You wrote to complain of a statement made by Peter Gullage, Executive Producer of CBC news in Newfoundland and Labrador, in the course of a column written for the National Post on February 4, 2009. In the column he wrote: Trying to get someone to talk openly and freely from the business community, and from inside the government, is tougher than previous times. People have a fear that Danny will find out. That sounds kind of like a Beijing sort of thing, but it's there, and our reporters have come across it.

Subsequently, Mr. Gullage apologized for those remarks, claiming that his comments were impromptu, hyperbolic, and, I believed, so wildly overdrawn that there would be little chance it could be understood as anything more than what it was intended to be: humorous and colourful.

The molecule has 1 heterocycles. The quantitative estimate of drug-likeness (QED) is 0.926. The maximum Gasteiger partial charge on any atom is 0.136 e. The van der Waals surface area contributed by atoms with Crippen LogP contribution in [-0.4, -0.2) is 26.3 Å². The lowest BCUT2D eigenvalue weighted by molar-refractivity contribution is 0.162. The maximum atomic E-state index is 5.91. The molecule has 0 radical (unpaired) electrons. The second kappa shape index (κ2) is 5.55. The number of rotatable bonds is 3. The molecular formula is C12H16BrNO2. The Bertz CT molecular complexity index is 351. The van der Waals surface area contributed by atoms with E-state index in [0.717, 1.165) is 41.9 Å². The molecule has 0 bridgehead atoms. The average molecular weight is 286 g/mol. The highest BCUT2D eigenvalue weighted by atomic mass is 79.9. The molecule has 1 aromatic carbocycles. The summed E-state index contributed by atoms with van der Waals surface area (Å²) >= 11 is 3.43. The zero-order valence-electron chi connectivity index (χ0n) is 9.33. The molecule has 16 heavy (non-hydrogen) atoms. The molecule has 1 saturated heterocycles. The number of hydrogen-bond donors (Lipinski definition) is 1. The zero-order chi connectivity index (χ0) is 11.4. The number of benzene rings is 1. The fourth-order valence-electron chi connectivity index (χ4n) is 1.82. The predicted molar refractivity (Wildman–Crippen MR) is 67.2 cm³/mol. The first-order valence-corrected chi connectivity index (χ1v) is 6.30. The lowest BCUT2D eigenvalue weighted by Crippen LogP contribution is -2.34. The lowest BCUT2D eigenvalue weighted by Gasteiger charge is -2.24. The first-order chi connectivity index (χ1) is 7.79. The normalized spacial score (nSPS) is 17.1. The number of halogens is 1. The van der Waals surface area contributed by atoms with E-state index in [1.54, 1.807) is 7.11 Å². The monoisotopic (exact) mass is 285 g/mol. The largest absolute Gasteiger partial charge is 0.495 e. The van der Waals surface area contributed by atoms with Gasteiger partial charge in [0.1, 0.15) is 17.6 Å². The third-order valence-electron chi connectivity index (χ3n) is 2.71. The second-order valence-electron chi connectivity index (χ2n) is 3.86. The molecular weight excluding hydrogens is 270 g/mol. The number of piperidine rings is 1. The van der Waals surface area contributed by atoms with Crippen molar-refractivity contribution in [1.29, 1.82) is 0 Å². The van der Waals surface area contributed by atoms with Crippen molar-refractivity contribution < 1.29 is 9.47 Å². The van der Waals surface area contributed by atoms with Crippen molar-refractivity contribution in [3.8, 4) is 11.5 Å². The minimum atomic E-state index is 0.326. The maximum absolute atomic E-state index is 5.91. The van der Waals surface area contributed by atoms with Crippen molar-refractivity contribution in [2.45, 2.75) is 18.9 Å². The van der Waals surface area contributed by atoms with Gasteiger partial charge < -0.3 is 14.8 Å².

Subsequently, you also received a note from Jennifer McGuire, at the time the Interim Publisher of CBC News, who wrote: I sincerely regret that you were offended.

You were unsatisfied with the responses and asked me to review the matter, saying that the answers serve to illustrate what I believe is a bias on (Mr. Gullages) part in (his) role as Executive Producer.

My deepest apologies for the delay. I mistakenly believed that the matter had been settled between you, the CBC and Mr. Gullage.

In the course of their work, CBC journalists, whether directly reporting or appearing as commentators, must be careful to present information and viewpoints in a fair manner. Mr. Gullage was appearing essentially as a commentator, an appropriate role for someone of his experience. While CBC policy would recognize that Mr. Gullage may be qualified to draw conclusions about government actions, policy is also clear that this should be done based on accurate information, and be fair to those whose work is being judged.

Making the observation that reporters have found it difficult to get people to speak on the record is not a violation of policy. As a longtime reporter and now Executive Producer, Mr. Gullage would be seen as someone who is able to make judgments on the affairs of the day.